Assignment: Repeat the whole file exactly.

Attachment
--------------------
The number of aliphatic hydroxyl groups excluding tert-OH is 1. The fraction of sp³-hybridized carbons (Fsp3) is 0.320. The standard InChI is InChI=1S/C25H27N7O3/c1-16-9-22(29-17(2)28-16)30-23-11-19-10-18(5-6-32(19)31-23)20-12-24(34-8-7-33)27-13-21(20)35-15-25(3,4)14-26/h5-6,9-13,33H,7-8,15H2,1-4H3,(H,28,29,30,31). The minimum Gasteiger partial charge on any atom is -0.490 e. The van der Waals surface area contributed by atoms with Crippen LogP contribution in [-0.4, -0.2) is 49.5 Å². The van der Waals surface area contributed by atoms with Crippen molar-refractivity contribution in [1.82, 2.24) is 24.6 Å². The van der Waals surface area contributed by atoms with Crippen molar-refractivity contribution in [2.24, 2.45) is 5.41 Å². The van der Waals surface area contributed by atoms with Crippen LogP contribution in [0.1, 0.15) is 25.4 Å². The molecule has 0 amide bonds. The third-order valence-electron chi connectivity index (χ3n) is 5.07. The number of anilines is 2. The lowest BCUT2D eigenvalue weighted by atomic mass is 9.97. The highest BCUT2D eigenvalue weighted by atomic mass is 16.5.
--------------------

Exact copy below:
The number of aliphatic hydroxyl groups excluding tert-OH is 1. The fraction of sp³-hybridized carbons (Fsp3) is 0.320. The standard InChI is InChI=1S/C25H27N7O3/c1-16-9-22(29-17(2)28-16)30-23-11-19-10-18(5-6-32(19)31-23)20-12-24(34-8-7-33)27-13-21(20)35-15-25(3,4)14-26/h5-6,9-13,33H,7-8,15H2,1-4H3,(H,28,29,30,31). The minimum Gasteiger partial charge on any atom is -0.490 e. The van der Waals surface area contributed by atoms with Crippen LogP contribution in [-0.4, -0.2) is 49.5 Å². The van der Waals surface area contributed by atoms with Crippen molar-refractivity contribution in [1.82, 2.24) is 24.6 Å². The van der Waals surface area contributed by atoms with Crippen molar-refractivity contribution in [2.24, 2.45) is 5.41 Å². The van der Waals surface area contributed by atoms with Crippen LogP contribution in [0.1, 0.15) is 25.4 Å². The molecule has 0 amide bonds. The third-order valence-electron chi connectivity index (χ3n) is 5.07. The number of anilines is 2. The lowest BCUT2D eigenvalue weighted by atomic mass is 9.97. The highest BCUT2D eigenvalue weighted by atomic mass is 16.5.